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Quote of the day: Lucius Tarquitius, a member of a patrici
Notes
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History of Rome (Ab Urbe Condita) by Livy
Translated by Rev. Canon Roberts
Book XXXVIII Chapter 41: Speech of Quintus Fabius against Scipio's plan to attack Africa (cont.)[205 BC]
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"It is but fair, Publius Cornelius, that whilst in my own case I [Note 1] have never preferred my own reputation to the interests of the State, you should pardon me for not regarding even your glory as more important than the welfare of the common-wealth. I admit that if there were no war in Italy or only an enemy from whose defeat no glory was to be gained, then the man who would keep you in Italy though acting in the public interest might appear to be depriving you of the chance of winning glory in a foreign war. But as our enemy Hannibal has been holding Italy for fourteen years with an undefeated army, you will surely not despise the glory of expelling from Italy during your consulship the enemy who has been the cause of so many defeats, so many deaths, and of leaving it on record that it is you who have terminated this war, as Gaius Lutatius has the lasting glory of bringing the First Punic War to a close? Unless, indeed, Hasdrubal was a finer general than Hannibal, or the last war a more serious one than this one, or the victory which closed it a greater and more brilliant one than this will be, should it fall to our lot to conquer whilst you are consul. Would you rather have drawn [Note 2] Hamilcar away from Drepana and Eryx, than expel Hannibal and his Carthaginians from Italy? Even though you should cling to the glory you have acquired more than to what you hope for, you will not pride yourself upon having delivered Spain from war rather than Italy. Hannibal is not yet such an enemy that the man who prefers to fight against another foe would not be thought to fear rather than to despise him. Why do you not gird yourself to this task? Why do you not march straight from here to where Hannibal is and carry the war thither instead of taking a roundabout course in the hope that when you have crossed over into Africa he will follow you? You are anxious to win the crowning glory of bringing the Punic War to an end; your natural course will be to defend your own country before you go to attack the enemy's. Let there be peace in Italy before there is war in Africa; let our own fears be banished before we make others tremble. If both objects can be achieved under your generalship and auspices, then when you have conquered Hannibal here, go on and capture Carthage. If one of the two victories must be left for your successors, the former is the greater and more glorious one and will necessarily lead to the latter. As matters now are, the public exchequer is unable to support two armies in Italy and also in Africa, we have nothing left from which to equip a fleet and furnish it with supplies, and over and above all this who can fail to see what great dangers would be incurred? Publius Licinius, let us suppose, is conducting the campaign in Italy and Publius Scipio one in Africa. Well, supposing all the gods avert the omen which I shudder at the mention of but what has happened may happen again supposing, I say, that Hannibal wins a victory and marches on Rome, are we to wait till then before recalling you from Africa, as we recalled Quintus Fulvius from Capua? What, if even in Africa the fortunes of war prove equally favourable for both sides? Take warning from the fate of your own house, your father [Note 3] and uncle [Note 4] destroyed with their armies within a month of each other in the country where they had raised the name of Rome and the glory of your family high among the nations through their successful operations by land and sea. The daylight would fail me if I attempted to enumerate the kings and captains who by their rash invasion of their enemy's territory have brought the most crushing defeat on themselves and their armies. Athens, a city most sensible and wise, listened to the advice of a young man [Note 5] of high birth and equally high ability, and sent [Note 6] a great fleet to Sicily before it had disposed of the war at home, and in one naval battle the flourishing republic was, for ever ruined."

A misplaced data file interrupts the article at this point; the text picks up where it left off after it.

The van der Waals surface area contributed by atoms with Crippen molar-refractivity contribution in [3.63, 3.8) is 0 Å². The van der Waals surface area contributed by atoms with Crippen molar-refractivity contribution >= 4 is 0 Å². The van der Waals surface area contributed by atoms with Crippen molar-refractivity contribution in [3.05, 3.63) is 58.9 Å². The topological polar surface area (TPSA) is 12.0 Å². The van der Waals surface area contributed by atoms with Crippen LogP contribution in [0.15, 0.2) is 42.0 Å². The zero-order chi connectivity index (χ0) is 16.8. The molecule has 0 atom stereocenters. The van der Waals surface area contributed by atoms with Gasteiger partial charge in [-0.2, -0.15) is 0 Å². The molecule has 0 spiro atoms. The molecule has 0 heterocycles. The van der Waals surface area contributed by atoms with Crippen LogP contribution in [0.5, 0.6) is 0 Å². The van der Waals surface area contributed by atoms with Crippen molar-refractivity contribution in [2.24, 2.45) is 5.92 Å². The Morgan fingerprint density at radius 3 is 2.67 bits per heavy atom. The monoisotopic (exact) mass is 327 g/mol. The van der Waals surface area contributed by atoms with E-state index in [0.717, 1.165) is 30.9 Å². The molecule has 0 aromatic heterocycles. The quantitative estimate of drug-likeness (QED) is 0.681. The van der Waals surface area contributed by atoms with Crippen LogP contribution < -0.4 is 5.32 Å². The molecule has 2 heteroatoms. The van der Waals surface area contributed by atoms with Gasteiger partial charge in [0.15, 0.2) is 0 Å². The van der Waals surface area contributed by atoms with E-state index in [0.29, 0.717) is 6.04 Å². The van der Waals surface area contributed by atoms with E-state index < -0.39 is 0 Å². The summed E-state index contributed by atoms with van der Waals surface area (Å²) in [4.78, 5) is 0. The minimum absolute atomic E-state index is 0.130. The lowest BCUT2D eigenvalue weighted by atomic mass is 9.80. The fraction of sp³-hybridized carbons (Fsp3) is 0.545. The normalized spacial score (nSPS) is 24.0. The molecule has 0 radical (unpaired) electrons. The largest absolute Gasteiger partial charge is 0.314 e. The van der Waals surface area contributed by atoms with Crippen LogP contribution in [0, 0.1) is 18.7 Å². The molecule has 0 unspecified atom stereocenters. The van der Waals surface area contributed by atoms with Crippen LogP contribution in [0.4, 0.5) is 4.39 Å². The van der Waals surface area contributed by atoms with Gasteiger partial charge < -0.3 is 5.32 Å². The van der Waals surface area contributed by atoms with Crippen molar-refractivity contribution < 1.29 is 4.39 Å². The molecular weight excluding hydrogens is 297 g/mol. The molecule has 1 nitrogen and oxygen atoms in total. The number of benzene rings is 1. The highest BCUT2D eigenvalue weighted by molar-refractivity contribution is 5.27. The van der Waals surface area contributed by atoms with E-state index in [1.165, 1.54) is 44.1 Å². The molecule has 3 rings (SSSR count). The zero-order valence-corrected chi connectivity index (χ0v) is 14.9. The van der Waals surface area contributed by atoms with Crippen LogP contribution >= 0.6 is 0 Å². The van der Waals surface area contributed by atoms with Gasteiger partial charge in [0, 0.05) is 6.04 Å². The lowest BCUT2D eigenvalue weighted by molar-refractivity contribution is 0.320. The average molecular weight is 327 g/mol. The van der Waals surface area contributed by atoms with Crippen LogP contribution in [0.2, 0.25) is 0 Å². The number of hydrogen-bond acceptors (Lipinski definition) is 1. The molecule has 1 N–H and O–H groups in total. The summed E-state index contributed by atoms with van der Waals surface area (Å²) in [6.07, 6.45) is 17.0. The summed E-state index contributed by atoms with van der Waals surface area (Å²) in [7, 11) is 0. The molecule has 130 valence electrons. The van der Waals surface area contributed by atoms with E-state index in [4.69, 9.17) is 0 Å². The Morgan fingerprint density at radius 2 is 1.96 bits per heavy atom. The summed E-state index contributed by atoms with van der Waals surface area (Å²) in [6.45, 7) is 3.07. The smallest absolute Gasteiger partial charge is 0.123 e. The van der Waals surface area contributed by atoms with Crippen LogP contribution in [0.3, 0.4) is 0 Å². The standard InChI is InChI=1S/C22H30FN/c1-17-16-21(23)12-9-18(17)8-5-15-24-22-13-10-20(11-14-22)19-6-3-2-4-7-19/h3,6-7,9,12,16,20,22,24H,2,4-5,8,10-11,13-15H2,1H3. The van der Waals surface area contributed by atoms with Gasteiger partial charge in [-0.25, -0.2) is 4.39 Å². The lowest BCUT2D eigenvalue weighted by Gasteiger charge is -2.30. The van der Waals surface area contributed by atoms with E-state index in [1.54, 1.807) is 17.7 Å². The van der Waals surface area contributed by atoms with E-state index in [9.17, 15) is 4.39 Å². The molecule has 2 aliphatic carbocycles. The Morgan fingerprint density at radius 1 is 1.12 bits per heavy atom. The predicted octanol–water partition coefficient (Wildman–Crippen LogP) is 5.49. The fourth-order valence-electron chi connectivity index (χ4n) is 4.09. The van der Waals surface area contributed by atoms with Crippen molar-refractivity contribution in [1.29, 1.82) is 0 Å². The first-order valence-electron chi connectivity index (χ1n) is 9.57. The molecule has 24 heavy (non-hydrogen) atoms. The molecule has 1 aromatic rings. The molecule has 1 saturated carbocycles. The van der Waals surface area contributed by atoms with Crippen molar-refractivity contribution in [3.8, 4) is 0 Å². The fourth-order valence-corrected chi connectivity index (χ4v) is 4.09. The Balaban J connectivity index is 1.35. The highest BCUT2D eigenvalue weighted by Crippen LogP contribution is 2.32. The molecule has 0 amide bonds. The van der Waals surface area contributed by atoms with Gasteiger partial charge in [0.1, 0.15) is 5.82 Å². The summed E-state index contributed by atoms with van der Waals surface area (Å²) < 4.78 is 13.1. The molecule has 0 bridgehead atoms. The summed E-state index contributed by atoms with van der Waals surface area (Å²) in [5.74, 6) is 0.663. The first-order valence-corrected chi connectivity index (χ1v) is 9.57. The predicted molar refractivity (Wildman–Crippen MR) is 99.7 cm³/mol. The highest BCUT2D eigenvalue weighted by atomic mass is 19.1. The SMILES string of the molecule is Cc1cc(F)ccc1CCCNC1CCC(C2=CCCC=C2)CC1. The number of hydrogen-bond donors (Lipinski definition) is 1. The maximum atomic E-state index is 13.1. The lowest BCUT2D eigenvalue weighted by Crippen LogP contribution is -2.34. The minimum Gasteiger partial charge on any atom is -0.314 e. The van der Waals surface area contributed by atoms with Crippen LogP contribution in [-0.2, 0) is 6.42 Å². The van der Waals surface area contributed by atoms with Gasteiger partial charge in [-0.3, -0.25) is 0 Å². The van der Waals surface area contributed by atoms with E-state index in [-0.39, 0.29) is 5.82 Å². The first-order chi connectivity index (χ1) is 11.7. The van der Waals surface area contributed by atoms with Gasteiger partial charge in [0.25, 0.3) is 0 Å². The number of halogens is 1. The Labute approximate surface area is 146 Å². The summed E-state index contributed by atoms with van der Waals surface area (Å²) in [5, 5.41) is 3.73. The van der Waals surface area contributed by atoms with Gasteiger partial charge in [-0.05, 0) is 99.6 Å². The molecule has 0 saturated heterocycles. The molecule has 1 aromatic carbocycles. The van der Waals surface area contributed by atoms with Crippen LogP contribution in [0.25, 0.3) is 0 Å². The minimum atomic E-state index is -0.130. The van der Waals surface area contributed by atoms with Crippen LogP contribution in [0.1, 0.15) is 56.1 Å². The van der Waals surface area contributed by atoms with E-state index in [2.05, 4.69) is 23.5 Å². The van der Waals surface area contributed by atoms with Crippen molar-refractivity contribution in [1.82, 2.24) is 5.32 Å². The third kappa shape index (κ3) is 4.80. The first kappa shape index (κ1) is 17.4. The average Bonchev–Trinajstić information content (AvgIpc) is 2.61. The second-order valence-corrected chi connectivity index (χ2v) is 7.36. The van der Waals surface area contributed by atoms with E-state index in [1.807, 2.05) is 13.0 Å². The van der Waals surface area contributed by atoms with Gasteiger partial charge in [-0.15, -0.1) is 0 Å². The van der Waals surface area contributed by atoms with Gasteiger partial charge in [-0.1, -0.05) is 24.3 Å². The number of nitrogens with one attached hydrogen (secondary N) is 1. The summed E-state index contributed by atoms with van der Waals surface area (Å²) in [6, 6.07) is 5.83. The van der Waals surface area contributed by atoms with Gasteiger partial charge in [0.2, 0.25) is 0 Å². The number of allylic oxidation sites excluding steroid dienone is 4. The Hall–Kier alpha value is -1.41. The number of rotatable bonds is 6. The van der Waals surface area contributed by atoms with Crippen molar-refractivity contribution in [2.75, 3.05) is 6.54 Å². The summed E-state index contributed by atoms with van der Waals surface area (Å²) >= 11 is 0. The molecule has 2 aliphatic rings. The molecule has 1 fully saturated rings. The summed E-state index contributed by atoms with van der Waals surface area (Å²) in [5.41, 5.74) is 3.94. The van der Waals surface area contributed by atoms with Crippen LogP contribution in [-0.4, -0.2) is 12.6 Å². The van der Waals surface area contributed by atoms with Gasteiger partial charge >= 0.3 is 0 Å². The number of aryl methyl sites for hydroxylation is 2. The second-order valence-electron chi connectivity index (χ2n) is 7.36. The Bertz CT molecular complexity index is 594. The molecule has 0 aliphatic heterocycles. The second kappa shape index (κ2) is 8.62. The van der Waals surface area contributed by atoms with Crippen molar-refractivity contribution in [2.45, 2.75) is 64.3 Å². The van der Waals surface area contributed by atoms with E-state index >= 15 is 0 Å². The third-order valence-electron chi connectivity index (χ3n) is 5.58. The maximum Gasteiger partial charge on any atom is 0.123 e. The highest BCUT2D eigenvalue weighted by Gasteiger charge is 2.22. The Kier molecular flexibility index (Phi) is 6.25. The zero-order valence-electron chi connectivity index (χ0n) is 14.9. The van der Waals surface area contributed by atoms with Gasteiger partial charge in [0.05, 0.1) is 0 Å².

Note 1: I = Quintus Fabius Maximus
Gaius Lutatius defeats the Carthagians (244 BC)
Note 3: father: Publius Scipio
Note 4: uncle: Gnaeus Scipio
Note 5: young man: Alcibiades
Expedition of Alcibiades to Syracuse (415 BC)

Events: Gaius Lutatius defeats the Carthagians, Expedition of Alcibiades to Syracuse